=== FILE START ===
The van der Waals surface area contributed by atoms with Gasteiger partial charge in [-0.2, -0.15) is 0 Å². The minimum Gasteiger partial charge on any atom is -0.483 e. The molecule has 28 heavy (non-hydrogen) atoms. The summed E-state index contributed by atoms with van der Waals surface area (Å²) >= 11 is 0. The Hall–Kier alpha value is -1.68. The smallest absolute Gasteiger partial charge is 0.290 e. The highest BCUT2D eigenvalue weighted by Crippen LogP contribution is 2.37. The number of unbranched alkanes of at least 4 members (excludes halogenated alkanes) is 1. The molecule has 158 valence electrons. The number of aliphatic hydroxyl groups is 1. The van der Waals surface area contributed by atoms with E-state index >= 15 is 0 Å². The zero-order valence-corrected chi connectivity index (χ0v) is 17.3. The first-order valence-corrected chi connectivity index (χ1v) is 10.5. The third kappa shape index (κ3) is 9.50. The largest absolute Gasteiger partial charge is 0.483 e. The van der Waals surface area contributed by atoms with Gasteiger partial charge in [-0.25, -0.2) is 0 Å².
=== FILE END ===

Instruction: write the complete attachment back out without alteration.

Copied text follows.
The van der Waals surface area contributed by atoms with Gasteiger partial charge in [-0.2, -0.15) is 0 Å². The minimum Gasteiger partial charge on any atom is -0.483 e. The molecule has 28 heavy (non-hydrogen) atoms. The summed E-state index contributed by atoms with van der Waals surface area (Å²) >= 11 is 0. The Hall–Kier alpha value is -1.68. The smallest absolute Gasteiger partial charge is 0.290 e. The highest BCUT2D eigenvalue weighted by Crippen LogP contribution is 2.37. The number of unbranched alkanes of at least 4 members (excludes halogenated alkanes) is 1. The molecule has 158 valence electrons. The number of aliphatic hydroxyl groups is 1. The van der Waals surface area contributed by atoms with E-state index >= 15 is 0 Å². The zero-order valence-corrected chi connectivity index (χ0v) is 17.3. The first-order valence-corrected chi connectivity index (χ1v) is 10.5. The third kappa shape index (κ3) is 9.50. The largest absolute Gasteiger partial charge is 0.483 e. The van der Waals surface area contributed by atoms with Gasteiger partial charge in [-0.25, -0.2) is 0 Å².